C.S. Lewis in Music and Poetry
The Music of The Spheres – Saturday Seminar
Bay View Campus, Bay View, Michigan
Saturday, September 22, 2018 9:00 a.m.
9:15 – 10:45 a.m. Session One: Malcolm Guite
Vicious circles and virtuous spirals: Dante gets back to the garden
This session will give an overview of the whole shape of The Divine Comedy, the meaning of Dante’s journey and the way the three books of the Commedia link with each other. Then it will present a more specific ‘guided tour’ through the Inferno and the Purgatorio, showing how the Purgatorio, the holy mountain, is the ‘positive shape thrown out by the negative pit of hell’, and how Dante helps us to imagine God’s particular and loving redemption of our sins in detail. Dante’s journey in Purgatorio ends with a return to Eden the earthly paradise, and the talk will consider the implications for us of his picture of that return.
11:00 a.m. to 12:00 p.m. Session Two: Michael Ward
Narnia: A waste of space?
This session will introduce Lewis’s best-known works, the seven Chronicles of Narnia. Many
critics (including, most notably, Tolkien) have considered the Chronicles to be a mish-mash or
hodge-podge of unrelated mythological traditions. This talk shows why that view is mistaken,
surveying Lewis’s great interest in complexity and intricacy, his love of ‘intelligent design’, and,
even more significantly, his desire to communicate things about God indirectly, implicitly, subtly.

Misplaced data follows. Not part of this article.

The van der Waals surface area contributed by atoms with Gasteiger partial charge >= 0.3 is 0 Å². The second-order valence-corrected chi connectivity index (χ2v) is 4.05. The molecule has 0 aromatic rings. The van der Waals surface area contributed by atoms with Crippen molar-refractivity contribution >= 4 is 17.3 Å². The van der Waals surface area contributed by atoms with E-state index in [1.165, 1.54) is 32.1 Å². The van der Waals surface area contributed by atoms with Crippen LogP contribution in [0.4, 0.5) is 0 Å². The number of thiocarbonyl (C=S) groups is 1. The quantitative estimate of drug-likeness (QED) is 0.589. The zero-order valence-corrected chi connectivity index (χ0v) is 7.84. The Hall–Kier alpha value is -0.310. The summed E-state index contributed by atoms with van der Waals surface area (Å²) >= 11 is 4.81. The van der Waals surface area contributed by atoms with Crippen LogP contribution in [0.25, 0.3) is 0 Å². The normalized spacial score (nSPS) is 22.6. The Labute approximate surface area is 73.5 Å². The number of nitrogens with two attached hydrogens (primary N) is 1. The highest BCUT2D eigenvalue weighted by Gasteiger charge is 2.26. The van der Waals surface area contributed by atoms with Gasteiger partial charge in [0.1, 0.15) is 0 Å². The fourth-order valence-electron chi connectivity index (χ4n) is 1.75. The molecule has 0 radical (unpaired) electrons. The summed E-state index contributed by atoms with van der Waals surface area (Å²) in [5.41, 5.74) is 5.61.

1:00 – 2:00 p.m. Session Three: Malcolm Guite
Crystal spheres and the mystic rose: Dante gets back to the garden
This talk will be a ‘guided tour’ of Dante’s Paradiso, and especially of the way he imagined and reflected on the seven heavens which Michael will be talking about in his talk. Some reflections will be offered on how Dante was helped by other poets and writers too, including C.S. Lewis and T.S. Eliot to imagine Heaven and live more fruitfully from that imaginative act.
2:15 to 3:15 p.m. Session Four: Michael Ward
Planet Narnia: The heavens are telling the glory of God
This talk reveals that the Narnia books are secretly patterned according to the imagery of the seven heavens. Far from being casually or carelessly thrown together, the Chronicles are actually constructed with immense imaginative sophistication, each story expressing and embodying the meanings associated with one of the seven planets, which Lewis termed “spiritual symbols” of “permanent value” that were “especially worth while in his own generation.” The session examines not only how each book is built on planetary imagery, but why Lewis would have wanted to do such a thing, and what this means for our understanding of the Narniad as a Christian work.